A wide range of opinions exists on tinkering with the minimum wage, as does a lack of consensus about the overall effects of an increase in the figure. Moreover, politics, as usual, tends to taint the facts with agenda-serving biases, so it is very difficult to obtain an objective analysis on whether raising the minimum wage is in fact helpful or harmful.
The point that I hope to convey is that any way you go, someone is going to lose something in the minimum wage fight—it’s just a matter of what they loose and how much. What one chooses to do thus becomes a matter of what variable holds the most weight in their economic equation: profit, workers, or ethics.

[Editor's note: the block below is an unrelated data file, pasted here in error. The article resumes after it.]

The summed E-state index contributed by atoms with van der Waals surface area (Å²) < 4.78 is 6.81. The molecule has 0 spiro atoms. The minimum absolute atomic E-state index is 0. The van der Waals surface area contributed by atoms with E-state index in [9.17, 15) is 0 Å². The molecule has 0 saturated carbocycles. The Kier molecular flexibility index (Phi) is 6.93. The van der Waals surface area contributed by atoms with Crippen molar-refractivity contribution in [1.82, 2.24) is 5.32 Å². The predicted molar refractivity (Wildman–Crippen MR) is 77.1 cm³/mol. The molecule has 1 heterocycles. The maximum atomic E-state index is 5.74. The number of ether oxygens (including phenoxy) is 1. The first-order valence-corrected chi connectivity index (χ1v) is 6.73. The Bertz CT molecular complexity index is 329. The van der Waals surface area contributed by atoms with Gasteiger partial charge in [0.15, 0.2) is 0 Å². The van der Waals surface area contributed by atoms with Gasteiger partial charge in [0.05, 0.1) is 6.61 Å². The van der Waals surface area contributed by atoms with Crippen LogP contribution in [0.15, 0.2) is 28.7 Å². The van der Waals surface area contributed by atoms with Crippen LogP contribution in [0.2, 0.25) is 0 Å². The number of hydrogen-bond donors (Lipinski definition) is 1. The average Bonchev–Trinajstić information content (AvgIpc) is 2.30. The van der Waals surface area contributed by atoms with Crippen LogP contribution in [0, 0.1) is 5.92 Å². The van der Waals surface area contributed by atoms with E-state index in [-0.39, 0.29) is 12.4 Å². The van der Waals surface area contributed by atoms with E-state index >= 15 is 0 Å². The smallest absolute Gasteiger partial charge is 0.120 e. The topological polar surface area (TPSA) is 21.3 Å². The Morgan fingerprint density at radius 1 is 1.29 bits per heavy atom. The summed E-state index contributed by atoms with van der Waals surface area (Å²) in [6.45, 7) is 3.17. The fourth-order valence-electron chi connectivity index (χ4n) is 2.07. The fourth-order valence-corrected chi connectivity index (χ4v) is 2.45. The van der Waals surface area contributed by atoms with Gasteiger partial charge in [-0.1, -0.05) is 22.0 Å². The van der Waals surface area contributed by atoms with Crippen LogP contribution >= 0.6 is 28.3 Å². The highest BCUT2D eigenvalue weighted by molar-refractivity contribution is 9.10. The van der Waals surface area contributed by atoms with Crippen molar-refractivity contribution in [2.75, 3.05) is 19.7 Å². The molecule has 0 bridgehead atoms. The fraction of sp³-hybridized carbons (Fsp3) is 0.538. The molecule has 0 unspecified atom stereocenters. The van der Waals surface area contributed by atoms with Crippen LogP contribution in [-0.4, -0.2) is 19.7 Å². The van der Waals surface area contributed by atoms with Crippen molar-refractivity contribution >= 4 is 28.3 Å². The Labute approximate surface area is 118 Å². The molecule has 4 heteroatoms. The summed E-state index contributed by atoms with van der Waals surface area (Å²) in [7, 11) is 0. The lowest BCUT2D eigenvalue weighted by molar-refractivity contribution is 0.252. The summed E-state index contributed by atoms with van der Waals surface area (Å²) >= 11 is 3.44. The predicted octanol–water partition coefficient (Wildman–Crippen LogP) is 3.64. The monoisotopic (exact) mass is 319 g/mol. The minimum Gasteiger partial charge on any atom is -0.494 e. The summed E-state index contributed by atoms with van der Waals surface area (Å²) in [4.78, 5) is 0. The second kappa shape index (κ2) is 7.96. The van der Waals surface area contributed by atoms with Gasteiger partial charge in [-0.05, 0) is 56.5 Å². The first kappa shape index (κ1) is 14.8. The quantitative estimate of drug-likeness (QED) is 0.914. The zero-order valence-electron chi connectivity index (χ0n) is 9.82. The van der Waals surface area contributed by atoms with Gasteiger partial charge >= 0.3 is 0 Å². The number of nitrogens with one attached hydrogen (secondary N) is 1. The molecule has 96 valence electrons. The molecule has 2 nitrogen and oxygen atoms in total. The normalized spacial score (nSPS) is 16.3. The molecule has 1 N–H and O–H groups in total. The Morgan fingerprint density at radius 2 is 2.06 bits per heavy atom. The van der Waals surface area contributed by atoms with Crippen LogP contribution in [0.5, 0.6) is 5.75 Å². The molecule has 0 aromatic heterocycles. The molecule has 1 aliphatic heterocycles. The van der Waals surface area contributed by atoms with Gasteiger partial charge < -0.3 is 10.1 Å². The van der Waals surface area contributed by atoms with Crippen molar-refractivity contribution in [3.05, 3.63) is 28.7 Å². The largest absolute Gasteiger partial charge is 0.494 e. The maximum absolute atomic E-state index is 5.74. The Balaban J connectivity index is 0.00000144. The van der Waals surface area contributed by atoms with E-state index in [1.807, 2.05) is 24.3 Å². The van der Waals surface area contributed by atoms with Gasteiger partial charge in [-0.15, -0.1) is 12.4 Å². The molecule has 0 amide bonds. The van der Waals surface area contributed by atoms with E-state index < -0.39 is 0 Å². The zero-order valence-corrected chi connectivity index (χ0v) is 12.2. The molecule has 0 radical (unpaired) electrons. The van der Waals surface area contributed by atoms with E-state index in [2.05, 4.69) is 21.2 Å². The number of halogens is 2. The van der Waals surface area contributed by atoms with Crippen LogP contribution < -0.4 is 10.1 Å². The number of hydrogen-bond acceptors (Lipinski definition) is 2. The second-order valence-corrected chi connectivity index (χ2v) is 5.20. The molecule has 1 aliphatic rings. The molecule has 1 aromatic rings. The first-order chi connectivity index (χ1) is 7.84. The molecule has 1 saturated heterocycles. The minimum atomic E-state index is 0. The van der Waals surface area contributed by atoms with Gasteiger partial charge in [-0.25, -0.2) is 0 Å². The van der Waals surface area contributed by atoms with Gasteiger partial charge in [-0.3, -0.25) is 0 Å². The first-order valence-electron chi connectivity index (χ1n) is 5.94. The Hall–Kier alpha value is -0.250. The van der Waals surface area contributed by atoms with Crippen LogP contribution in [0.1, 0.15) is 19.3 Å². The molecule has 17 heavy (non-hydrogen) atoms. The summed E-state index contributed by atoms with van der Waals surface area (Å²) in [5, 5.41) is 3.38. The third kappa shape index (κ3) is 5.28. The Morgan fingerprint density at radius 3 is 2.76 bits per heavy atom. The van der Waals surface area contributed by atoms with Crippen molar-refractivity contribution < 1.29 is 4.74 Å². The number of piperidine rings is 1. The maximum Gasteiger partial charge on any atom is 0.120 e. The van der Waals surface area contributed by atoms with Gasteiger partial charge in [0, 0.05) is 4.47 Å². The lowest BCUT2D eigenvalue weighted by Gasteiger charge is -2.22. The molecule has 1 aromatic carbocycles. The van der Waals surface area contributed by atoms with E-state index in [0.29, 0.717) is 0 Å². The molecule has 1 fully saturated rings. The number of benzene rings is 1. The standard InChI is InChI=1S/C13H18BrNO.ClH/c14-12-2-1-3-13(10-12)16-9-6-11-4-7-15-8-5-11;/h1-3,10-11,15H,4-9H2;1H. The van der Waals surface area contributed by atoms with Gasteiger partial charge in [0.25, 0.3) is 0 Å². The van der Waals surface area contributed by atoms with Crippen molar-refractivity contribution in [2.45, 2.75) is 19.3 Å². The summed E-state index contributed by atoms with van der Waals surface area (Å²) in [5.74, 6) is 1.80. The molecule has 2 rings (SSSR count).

On the one hand, full-time employment of 2,080 hours a year at the current federal minimum of $7.25 an hour yields an income of $14,500 a year. This amount is above the individual annual income poverty threshold of $11,770 but below the poverty line of $15,930 for one adult supporting one child. Essentially, what the federal government is saying is that it has set the floor on what an employer can legally pay an employee while also recognizing that the same floor places that employee either just above or well under the threshold of destitution. Living in one of the boroughs of New York City, I am wholly incapable of imagining how a full-time minimum wage worker making $290 a week is able to survive. Honest work deserves honest pay, and $7.25 an hour is nowhere near honest. Even if a $15 an hour minimum wage was federally enacted, a full-time worker would still be making $31,200 a year, a figure significantly below the median 2013 U.S. annual household income of $52,250.
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